If change is to happen then all parties, families, loved ones, government agencies, homes and medical staff will need to maintain open, frequent and frank conversations to ensure that our most vulnerable are listened to and looked after.

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  1. As an RN with many years Aged Care experience and a lifetime of nursing behind me I agree that this RN and carer acted negligently ( and pathetically!) in hiding away allowing this woman to go unrestrained injuring others.
    My question is how much experience this RN had as I have personally witnessed in recent years the hiring of new Uni trained RN’s who are not required any more as in the past to have significant post graduate education and experience before being employed.
    I have had numerous similar instances over many years in which staff have had to take drastic action to protect other residents however in 2 instances I have had to put myself at risk tackling the resident myself as others (RN’s and carers) have refused to assist due to fear of reprisals from Management and the ‘do-gooders’ in the system who may cry ‘assault’.
    The current education to prevent abuse of residents in Aged Care goes to ridiculous lengths in their definition of ‘abuse’, eg to gently uncurl a dementia residents fingers from a bed rail in order to carry out essential care. Of course carers leave and reattend but some residents have a fixation of hanging onto bedrails constantly and their care could never be attended if this was taken to the extreme then the relatives complain when Care isn’t done so it’s often a ‘no win’ situation for staff.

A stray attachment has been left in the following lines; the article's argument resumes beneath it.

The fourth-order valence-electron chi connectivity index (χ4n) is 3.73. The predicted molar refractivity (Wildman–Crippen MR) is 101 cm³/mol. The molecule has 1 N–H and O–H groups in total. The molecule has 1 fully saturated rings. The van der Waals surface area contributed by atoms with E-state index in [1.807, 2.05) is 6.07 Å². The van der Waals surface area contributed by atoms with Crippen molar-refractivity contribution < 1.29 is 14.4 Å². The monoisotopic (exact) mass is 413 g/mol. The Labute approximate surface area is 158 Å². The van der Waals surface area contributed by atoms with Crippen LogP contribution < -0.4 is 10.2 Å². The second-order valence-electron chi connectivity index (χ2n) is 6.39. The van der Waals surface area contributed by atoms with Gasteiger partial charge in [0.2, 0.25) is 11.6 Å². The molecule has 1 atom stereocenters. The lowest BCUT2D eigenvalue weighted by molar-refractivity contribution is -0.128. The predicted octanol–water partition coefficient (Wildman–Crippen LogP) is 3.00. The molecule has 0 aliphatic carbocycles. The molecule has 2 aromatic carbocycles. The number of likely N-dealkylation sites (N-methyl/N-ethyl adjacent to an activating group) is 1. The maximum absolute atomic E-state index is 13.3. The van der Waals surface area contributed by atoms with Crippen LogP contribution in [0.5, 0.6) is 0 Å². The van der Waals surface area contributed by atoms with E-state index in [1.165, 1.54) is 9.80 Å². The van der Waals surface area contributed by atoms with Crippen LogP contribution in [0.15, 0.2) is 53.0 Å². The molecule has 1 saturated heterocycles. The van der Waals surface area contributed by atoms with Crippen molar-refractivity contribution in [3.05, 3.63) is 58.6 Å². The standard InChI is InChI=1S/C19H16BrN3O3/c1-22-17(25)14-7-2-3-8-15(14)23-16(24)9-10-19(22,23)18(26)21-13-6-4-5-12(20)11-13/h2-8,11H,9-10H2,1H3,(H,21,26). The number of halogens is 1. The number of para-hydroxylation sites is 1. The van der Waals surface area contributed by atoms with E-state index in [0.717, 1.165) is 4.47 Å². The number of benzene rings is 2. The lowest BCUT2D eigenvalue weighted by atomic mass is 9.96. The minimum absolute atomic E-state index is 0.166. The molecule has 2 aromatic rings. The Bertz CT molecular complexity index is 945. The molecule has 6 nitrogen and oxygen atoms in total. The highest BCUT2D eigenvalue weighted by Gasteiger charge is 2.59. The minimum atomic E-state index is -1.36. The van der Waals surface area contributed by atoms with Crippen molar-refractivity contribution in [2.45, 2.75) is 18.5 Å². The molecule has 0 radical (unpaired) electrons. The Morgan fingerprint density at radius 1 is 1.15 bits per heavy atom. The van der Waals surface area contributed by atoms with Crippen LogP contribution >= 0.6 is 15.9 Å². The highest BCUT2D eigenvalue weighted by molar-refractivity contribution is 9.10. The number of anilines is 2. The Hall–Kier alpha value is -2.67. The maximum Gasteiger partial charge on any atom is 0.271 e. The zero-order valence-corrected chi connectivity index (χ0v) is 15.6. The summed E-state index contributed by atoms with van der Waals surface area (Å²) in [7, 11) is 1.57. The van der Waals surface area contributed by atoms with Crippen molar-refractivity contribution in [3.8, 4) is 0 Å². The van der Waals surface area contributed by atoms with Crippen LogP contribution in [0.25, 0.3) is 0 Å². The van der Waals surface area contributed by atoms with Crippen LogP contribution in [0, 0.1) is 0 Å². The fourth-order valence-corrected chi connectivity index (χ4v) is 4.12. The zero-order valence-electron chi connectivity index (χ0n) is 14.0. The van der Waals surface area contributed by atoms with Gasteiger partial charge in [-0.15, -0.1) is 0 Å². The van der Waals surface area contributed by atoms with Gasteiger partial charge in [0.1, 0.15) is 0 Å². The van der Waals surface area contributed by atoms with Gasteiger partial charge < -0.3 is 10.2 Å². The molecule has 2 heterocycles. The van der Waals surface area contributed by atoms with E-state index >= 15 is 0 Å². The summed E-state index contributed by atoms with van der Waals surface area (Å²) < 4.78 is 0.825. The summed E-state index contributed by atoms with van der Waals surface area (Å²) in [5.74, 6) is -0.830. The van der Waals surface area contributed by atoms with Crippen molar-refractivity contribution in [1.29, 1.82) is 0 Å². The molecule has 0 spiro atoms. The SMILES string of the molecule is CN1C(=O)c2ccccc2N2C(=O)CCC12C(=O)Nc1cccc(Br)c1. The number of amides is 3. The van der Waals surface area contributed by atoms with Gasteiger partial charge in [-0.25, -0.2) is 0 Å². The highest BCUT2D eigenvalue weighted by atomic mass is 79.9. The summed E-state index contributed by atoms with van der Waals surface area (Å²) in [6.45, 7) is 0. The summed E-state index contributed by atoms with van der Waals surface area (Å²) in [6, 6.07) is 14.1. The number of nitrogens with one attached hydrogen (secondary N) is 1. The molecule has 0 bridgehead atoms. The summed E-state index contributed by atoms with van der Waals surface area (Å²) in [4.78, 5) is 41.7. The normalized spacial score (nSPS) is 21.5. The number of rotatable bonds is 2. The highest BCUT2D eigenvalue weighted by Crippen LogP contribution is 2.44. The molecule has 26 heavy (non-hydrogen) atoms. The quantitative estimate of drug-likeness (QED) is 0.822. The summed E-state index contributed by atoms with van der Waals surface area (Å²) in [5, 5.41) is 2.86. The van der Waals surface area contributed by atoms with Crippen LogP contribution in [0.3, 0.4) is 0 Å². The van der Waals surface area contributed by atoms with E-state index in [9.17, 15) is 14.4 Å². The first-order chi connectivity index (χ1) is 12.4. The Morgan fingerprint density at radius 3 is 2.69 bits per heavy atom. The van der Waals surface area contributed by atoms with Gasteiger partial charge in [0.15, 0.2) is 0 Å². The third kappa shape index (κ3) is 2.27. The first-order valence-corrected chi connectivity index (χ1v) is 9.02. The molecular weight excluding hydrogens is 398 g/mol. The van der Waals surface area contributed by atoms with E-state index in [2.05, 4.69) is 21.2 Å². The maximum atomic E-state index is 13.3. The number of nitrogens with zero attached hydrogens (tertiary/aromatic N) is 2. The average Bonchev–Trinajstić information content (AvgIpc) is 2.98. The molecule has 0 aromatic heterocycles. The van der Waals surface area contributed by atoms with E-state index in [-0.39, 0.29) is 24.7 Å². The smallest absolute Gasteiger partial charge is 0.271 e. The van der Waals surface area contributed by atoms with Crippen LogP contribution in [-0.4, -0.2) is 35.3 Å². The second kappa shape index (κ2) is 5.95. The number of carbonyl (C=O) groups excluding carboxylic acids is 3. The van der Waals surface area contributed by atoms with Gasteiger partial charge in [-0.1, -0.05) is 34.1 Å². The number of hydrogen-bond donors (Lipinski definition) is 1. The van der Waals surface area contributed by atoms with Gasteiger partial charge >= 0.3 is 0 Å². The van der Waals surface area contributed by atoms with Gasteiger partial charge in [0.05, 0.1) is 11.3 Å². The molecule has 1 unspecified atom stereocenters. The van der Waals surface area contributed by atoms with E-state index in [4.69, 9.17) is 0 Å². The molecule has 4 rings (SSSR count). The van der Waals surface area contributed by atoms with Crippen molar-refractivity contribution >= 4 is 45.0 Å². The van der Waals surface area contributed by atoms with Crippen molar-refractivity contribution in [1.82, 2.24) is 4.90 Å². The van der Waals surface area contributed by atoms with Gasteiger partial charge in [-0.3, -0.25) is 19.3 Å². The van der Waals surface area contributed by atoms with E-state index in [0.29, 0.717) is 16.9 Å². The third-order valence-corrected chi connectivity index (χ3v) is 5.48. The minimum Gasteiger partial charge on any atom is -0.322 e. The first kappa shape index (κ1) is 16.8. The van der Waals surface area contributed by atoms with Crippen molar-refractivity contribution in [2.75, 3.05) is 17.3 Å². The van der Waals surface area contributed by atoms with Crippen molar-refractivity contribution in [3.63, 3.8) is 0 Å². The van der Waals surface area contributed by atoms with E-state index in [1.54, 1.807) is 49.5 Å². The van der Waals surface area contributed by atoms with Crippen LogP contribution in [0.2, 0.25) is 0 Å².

Caring for people with dementia is very very complex and carers are trained not to push any form of needed care including feeding, fluids, mouth care etc if the resident resists or refuses this. This is what complicates the care required and along with short staffing and inadequate experience and training of both RN’s and carers for this complex field there are numerous less than adequate care situations daily in any facility.

    YOU HAVE TO WORK IN THE FIELD YOURSElF TO TRULY UNDERSTAND THE COMPLEXITIES!

    Reading even some articles from your journalist team are even frustrating to a degree as all the aspects of a situation are not included , eg the lady with dementia that was found outside in winter near the rubbish bins was probably let out by a visiting relative ( a fairly regular occurrence) so how is this a fault of the staff when they are all probably behind closed doors caring for other residents?
    Other articles are often idealistic, the experienced nurses who work in the field KNOW all this but it just cannot be applied in the current system, we would need virtually double or triple the experienced nurses and as for carers there would need to be a ratio of 1 carer to 2 or 3 at most high care residents and of course all would have to have far superior training than they have at present

    Will the funding ever be there for the above. Obviously not with the aging population! Therefore some of what is written is unrealistic.